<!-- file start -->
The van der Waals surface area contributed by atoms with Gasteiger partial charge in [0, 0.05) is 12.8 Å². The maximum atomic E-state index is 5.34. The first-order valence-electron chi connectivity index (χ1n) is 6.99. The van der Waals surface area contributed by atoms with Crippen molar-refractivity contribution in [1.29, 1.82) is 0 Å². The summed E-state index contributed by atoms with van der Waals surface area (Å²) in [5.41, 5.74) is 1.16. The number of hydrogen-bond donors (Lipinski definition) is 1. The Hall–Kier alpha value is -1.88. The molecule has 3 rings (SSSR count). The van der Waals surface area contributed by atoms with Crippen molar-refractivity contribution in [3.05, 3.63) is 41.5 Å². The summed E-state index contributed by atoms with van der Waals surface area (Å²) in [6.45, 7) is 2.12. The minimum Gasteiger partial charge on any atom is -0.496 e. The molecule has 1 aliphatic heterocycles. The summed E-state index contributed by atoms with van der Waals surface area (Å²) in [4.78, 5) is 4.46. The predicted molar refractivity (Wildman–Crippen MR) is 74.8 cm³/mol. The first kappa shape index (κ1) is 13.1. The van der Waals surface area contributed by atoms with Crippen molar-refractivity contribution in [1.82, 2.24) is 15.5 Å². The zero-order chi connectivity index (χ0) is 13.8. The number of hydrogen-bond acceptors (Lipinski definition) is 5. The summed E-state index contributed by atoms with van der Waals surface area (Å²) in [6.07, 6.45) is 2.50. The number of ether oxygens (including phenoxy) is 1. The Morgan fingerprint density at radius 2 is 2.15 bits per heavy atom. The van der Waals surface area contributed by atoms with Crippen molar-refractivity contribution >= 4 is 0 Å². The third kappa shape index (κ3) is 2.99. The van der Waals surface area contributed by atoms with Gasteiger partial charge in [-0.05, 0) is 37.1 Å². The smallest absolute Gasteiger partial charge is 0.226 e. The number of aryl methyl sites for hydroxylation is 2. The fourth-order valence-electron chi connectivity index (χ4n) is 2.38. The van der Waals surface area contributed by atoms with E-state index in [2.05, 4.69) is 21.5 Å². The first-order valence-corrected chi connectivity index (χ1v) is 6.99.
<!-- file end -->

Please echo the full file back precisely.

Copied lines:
The van der Waals surface area contributed by atoms with Gasteiger partial charge in [0, 0.05) is 12.8 Å². The maximum atomic E-state index is 5.34. The first-order valence-electron chi connectivity index (χ1n) is 6.99. The van der Waals surface area contributed by atoms with Crippen molar-refractivity contribution in [1.29, 1.82) is 0 Å². The summed E-state index contributed by atoms with van der Waals surface area (Å²) in [5.41, 5.74) is 1.16. The number of hydrogen-bond donors (Lipinski definition) is 1. The Hall–Kier alpha value is -1.88. The molecule has 3 rings (SSSR count). The van der Waals surface area contributed by atoms with Crippen molar-refractivity contribution in [3.05, 3.63) is 41.5 Å². The summed E-state index contributed by atoms with van der Waals surface area (Å²) in [6.45, 7) is 2.12. The minimum Gasteiger partial charge on any atom is -0.496 e. The molecule has 1 aliphatic heterocycles. The summed E-state index contributed by atoms with van der Waals surface area (Å²) in [4.78, 5) is 4.46. The predicted molar refractivity (Wildman–Crippen MR) is 74.8 cm³/mol. The first kappa shape index (κ1) is 13.1. The van der Waals surface area contributed by atoms with Crippen molar-refractivity contribution in [1.82, 2.24) is 15.5 Å². The zero-order chi connectivity index (χ0) is 13.8. The number of hydrogen-bond acceptors (Lipinski definition) is 5. The summed E-state index contributed by atoms with van der Waals surface area (Å²) in [6.07, 6.45) is 2.50. The number of ether oxygens (including phenoxy) is 1. The Morgan fingerprint density at radius 2 is 2.15 bits per heavy atom. The van der Waals surface area contributed by atoms with Crippen molar-refractivity contribution >= 4 is 0 Å². The third kappa shape index (κ3) is 2.99. The van der Waals surface area contributed by atoms with Gasteiger partial charge in [-0.05, 0) is 37.1 Å². The smallest absolute Gasteiger partial charge is 0.226 e. The number of aryl methyl sites for hydroxylation is 2. The fourth-order valence-electron chi connectivity index (χ4n) is 2.38. The van der Waals surface area contributed by atoms with E-state index in [2.05, 4.69) is 21.5 Å². The first-order valence-corrected chi connectivity index (χ1v) is 6.99.